Electronic projections of Japanese religion
Michael Pye, University of Marburg, Germany
As one might expect, most Japanese religious organisations have hurried to establish their presence on the internet, and have become globally more visible than was previously the case. The internet has been creating its own market place for religion as for anything else. Some sites are straightforward presentations of well established religions, but others invite the surfer to participate in virtual rituals, such as praying for benefits at a virtual shrine. At the same time the analysis of religion in post-industrial societies has seen a significant shift because a non-formal or at most semi-formal field of "religiosity" has opened up between traditional religious institutions and what may be called "non-religion". The emergence of this "free space" was not originally dependent on the internet and has presented observers with a major task of analsysis in various cultures including Europe and Japan. This overall picture was already complicated by the continuing significance of "civil religion. Yet these elements have rarely been considered within a single integrated analysis. Now, in addition, the electronic factor needs to be taken into account, especially in cultures which are characterised by a fast-moving, innovatory style as in Japan.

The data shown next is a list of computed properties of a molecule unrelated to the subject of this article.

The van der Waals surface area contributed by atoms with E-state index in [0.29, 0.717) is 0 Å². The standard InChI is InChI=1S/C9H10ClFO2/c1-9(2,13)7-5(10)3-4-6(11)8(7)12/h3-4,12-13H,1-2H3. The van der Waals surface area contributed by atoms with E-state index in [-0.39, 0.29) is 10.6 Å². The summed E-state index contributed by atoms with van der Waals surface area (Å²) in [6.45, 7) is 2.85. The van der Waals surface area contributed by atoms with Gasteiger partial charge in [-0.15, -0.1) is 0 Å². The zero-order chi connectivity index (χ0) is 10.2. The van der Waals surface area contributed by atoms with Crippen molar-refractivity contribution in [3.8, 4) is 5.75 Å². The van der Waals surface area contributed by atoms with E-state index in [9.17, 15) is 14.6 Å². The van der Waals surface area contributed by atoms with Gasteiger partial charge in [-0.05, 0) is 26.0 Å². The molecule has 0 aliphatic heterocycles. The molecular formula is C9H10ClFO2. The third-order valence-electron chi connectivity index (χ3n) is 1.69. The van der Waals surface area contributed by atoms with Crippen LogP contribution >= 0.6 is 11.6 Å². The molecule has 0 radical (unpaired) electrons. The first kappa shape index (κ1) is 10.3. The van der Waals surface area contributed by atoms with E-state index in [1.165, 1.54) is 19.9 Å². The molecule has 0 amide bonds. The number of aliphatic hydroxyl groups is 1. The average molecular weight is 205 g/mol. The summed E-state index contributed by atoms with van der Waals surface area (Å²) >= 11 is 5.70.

Electronic representations of religion in Japan in some ways build on well established characteristics of Japanese cultural style in religious matters. The following are noteworthy: (a) readiness to provide popularised presentations (b) abbreviation of symbols and ritual, (c) remote access to sacred foci, (d) readiness to use technologised aids in religious contexts, and (e) individual control over much religious action. These will be briefly illustrated and discussed. In addition the attempt will be made to correlate the phenomenon of electronic presentations of Japanese religions with the wider theoretical picture. It is hypothesised that the middle ground of informal spiritualities will probably be strengthened even more in the foreseeable future, at the expense of institutional positions. On the other hand electronic presentations of religion present no threat to patterns of civil religion, whether in Japan or elsewhere. (April 2003)